Other names: Dackel, Teckel, Weenie, Sausage Dog
The Dachshund is a small hunting dog with atypical morphology. With short legs and an elongated body, he resembles a sausage. He is determined, intelligent, courageous, lively and very jovial. He adapts to many ways of life and needs to be treated to the height of his expectations, especially if he does not hunt with his master. He is a well-tempered dog who, if well-educated and socialised, is a delight to have around. They come in two sizes: Standard and Miniature, and in three different coat types: Smooth, Long, and Wire-haired.
Key facts about the Dachshund
Life expectancy :
Temperament :Playful Intelligent Hunter
Origins and history
At the origin of this breed and other similar breeds, selection was made according to hunting ability. It is likely that the usefulness of the Dachshund in the hunt was discovered at the same time in different parts of the world. The Dachshund is considered to be a recent breed dating from the 18th-19th century: His ancestor is the German Basset, his close cousin, in addition to the Pinscher, who also made it possible to specify the size of the dog that we know today. His more recent history begins in Germany and more precisely in Bavaria, where the first Dachshund farms were created. In England too, the Dachshund is bred with a lot of passion, either as a hunting dog or as a pet dog, (but with a different ‘standard’). In addition, the two varieties (Standard and Miniature) are distinguished by their size differences. The Miniature version is newer. Concerning the sub-varieties of coat: the Smooth-haired is the oldest, followed by the Long-haired created in the 16th century when it was crossed with Cocker Spaniels. Finally, the Wire-haired version, created at the end of the 19th century, was the fruit of crosses between the Smooth-haired and the Schnauzer, the Dandie Dinmont Terrier and probably the Scottish Terrier.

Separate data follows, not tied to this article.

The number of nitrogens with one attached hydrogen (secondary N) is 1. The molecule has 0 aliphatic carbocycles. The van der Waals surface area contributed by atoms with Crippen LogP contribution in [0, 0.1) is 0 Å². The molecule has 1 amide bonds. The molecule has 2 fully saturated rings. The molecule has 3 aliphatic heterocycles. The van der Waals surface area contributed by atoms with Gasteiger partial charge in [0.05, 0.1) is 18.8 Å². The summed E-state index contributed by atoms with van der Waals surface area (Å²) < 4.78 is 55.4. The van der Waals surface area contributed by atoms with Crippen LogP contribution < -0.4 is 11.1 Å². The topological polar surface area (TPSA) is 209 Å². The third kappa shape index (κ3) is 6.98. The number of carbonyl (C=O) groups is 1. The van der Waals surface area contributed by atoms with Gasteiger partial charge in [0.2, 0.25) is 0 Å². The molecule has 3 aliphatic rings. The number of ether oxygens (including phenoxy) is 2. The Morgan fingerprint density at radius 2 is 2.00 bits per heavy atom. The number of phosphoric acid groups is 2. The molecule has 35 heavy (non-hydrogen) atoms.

FCI breed nomenclature
Group 4 - Dachshunds
Physical characteristics of the Dachshund
Female : Between 7 and 10 in
Male : Between 7 and 10 in
Miniature: 5-6 inches
Standard: 8-9 inches
Female : Between 7 and 20 lb
Male : Between 7 and 20 lb
Miniature: 10-11 lbs
Standard: 16-32 lbs
Smooth-haired Dachshunds can be unicolour (red, yellow-red, yellow, with or without black spots), two-coloured (dark black or brown with red marks), or Harlequin (stripes or brindle).
Wire-haired Dachshunds mostly have a wild boar-coloured coat, a more or less "dead leaf" colour depending on brightness.
Long-haired Dachshunds are very often unicolour (from red to yellow) but they can also be two-coloured (shades of black, brown, and flame-orange) or Harlequin (dark coat with grey or beige marks).
Type of coat
There are several varieties of hair: Smooth, long and wire.
- Long-haired Dachshund: The hair is smooth, shiny and lying all over the body. The hair is longer at the chest level.
- Short or smooth-haired Dachshund: The hair is short, bushy, shiny and smooth. The undercoat is hard and tight.
- Wirehaired Dachshund: The outer coat’s hair mixes with the undercoat and it is seen on the whole body of the dog. It is bushy and wiry to touch.
Depending on the colour of the coat, the eyes can range from dark-brown to black-brown. In Harlequin subjects, odd-eyes are tolerated without being sought after.
A dog with an elongated body, short legs, compact, vigorous and of good musculature. The head is graceful, with a rather flat skull and a buoyant posture. There are two sizes: Standard and Miniature, which are in turn divided into sub-varieties of coat (long, smooth and wire).
Good to know
Did you know the Dachshund was the first mascot of the Olympics? Indeed, during the Games in Munich in 1972, the organisers chose this athletic and courageous dog to be the face of the games.